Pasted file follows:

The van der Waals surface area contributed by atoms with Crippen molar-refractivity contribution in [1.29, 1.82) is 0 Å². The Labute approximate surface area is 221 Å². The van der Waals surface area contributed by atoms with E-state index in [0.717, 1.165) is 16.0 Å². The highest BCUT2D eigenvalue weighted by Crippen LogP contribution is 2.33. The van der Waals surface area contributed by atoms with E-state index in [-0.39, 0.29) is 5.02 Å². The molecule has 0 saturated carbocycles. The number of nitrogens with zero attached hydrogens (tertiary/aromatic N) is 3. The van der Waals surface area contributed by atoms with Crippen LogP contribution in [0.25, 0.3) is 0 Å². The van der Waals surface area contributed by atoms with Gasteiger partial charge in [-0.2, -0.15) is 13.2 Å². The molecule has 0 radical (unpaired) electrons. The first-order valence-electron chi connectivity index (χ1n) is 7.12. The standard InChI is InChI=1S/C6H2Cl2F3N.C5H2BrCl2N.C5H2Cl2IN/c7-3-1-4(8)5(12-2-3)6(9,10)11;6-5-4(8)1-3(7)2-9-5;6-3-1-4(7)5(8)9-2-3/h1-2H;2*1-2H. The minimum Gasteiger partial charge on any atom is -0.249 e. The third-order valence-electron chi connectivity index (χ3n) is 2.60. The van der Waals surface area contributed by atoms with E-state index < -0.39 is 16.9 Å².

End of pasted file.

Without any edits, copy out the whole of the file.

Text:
The van der Waals surface area contributed by atoms with Crippen molar-refractivity contribution in [1.29, 1.82) is 0 Å². The Labute approximate surface area is 221 Å². The van der Waals surface area contributed by atoms with E-state index in [0.717, 1.165) is 16.0 Å². The highest BCUT2D eigenvalue weighted by Crippen LogP contribution is 2.33. The van der Waals surface area contributed by atoms with E-state index in [-0.39, 0.29) is 5.02 Å². The molecule has 0 saturated carbocycles. The number of nitrogens with zero attached hydrogens (tertiary/aromatic N) is 3. The van der Waals surface area contributed by atoms with Crippen LogP contribution in [0.25, 0.3) is 0 Å². The van der Waals surface area contributed by atoms with Gasteiger partial charge in [-0.2, -0.15) is 13.2 Å². The molecule has 0 radical (unpaired) electrons. The first-order valence-electron chi connectivity index (χ1n) is 7.12. The standard InChI is InChI=1S/C6H2Cl2F3N.C5H2BrCl2N.C5H2Cl2IN/c7-3-1-4(8)5(12-2-3)6(9,10)11;6-5-4(8)1-3(7)2-9-5;6-3-1-4(7)5(8)9-2-3/h1-2H;2*1-2H. The minimum Gasteiger partial charge on any atom is -0.249 e. The third-order valence-electron chi connectivity index (χ3n) is 2.60. The van der Waals surface area contributed by atoms with E-state index < -0.39 is 16.9 Å².